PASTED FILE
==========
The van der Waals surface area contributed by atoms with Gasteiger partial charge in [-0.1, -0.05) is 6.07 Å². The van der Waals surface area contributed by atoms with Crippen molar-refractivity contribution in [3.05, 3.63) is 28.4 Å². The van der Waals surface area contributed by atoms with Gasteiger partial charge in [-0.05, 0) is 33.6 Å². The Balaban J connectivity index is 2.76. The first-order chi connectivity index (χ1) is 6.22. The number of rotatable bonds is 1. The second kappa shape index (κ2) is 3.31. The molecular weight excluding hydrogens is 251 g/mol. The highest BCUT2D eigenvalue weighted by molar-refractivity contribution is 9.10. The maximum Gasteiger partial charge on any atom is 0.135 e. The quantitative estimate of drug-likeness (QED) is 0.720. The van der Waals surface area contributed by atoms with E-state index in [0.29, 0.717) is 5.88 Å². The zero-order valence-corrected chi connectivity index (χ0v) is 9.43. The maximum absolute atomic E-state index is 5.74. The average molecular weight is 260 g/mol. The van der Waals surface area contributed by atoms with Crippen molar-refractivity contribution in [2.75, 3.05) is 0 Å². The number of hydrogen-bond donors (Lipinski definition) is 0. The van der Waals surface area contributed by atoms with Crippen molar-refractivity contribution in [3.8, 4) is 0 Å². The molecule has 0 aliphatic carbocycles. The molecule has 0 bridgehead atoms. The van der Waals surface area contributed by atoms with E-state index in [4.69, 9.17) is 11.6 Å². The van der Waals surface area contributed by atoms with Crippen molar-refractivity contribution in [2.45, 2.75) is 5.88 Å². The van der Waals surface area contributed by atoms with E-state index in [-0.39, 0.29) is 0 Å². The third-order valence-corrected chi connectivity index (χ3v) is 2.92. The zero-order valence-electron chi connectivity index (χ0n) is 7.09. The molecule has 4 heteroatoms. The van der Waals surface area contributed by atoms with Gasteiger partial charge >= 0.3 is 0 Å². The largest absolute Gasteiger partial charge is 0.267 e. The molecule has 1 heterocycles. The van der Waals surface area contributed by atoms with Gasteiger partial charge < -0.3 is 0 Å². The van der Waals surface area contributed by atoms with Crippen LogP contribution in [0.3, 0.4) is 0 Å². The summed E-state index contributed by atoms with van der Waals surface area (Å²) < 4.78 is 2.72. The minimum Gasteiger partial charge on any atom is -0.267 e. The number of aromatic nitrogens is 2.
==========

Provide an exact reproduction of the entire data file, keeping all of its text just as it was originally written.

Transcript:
The van der Waals surface area contributed by atoms with Gasteiger partial charge in [-0.1, -0.05) is 6.07 Å². The van der Waals surface area contributed by atoms with Crippen molar-refractivity contribution in [3.05, 3.63) is 28.4 Å². The van der Waals surface area contributed by atoms with Gasteiger partial charge in [-0.05, 0) is 33.6 Å². The Balaban J connectivity index is 2.76. The first-order chi connectivity index (χ1) is 6.22. The number of rotatable bonds is 1. The second kappa shape index (κ2) is 3.31. The molecular weight excluding hydrogens is 251 g/mol. The highest BCUT2D eigenvalue weighted by molar-refractivity contribution is 9.10. The maximum Gasteiger partial charge on any atom is 0.135 e. The quantitative estimate of drug-likeness (QED) is 0.720. The van der Waals surface area contributed by atoms with E-state index in [0.29, 0.717) is 5.88 Å². The zero-order valence-corrected chi connectivity index (χ0v) is 9.43. The maximum absolute atomic E-state index is 5.74. The average molecular weight is 260 g/mol. The van der Waals surface area contributed by atoms with Crippen molar-refractivity contribution in [2.75, 3.05) is 0 Å². The number of hydrogen-bond donors (Lipinski definition) is 0. The van der Waals surface area contributed by atoms with Crippen molar-refractivity contribution in [3.8, 4) is 0 Å². The molecule has 0 aliphatic carbocycles. The molecule has 0 bridgehead atoms. The van der Waals surface area contributed by atoms with E-state index in [4.69, 9.17) is 11.6 Å². The van der Waals surface area contributed by atoms with Crippen molar-refractivity contribution in [2.45, 2.75) is 5.88 Å². The van der Waals surface area contributed by atoms with E-state index in [-0.39, 0.29) is 0 Å². The third-order valence-corrected chi connectivity index (χ3v) is 2.92. The zero-order valence-electron chi connectivity index (χ0n) is 7.09. The molecule has 4 heteroatoms. The van der Waals surface area contributed by atoms with Gasteiger partial charge >= 0.3 is 0 Å². The largest absolute Gasteiger partial charge is 0.267 e. The molecule has 1 heterocycles. The van der Waals surface area contributed by atoms with Gasteiger partial charge < -0.3 is 0 Å². The van der Waals surface area contributed by atoms with Crippen LogP contribution in [0.3, 0.4) is 0 Å². The summed E-state index contributed by atoms with van der Waals surface area (Å²) < 4.78 is 2.72. The minimum Gasteiger partial charge on any atom is -0.267 e. The number of aromatic nitrogens is 2.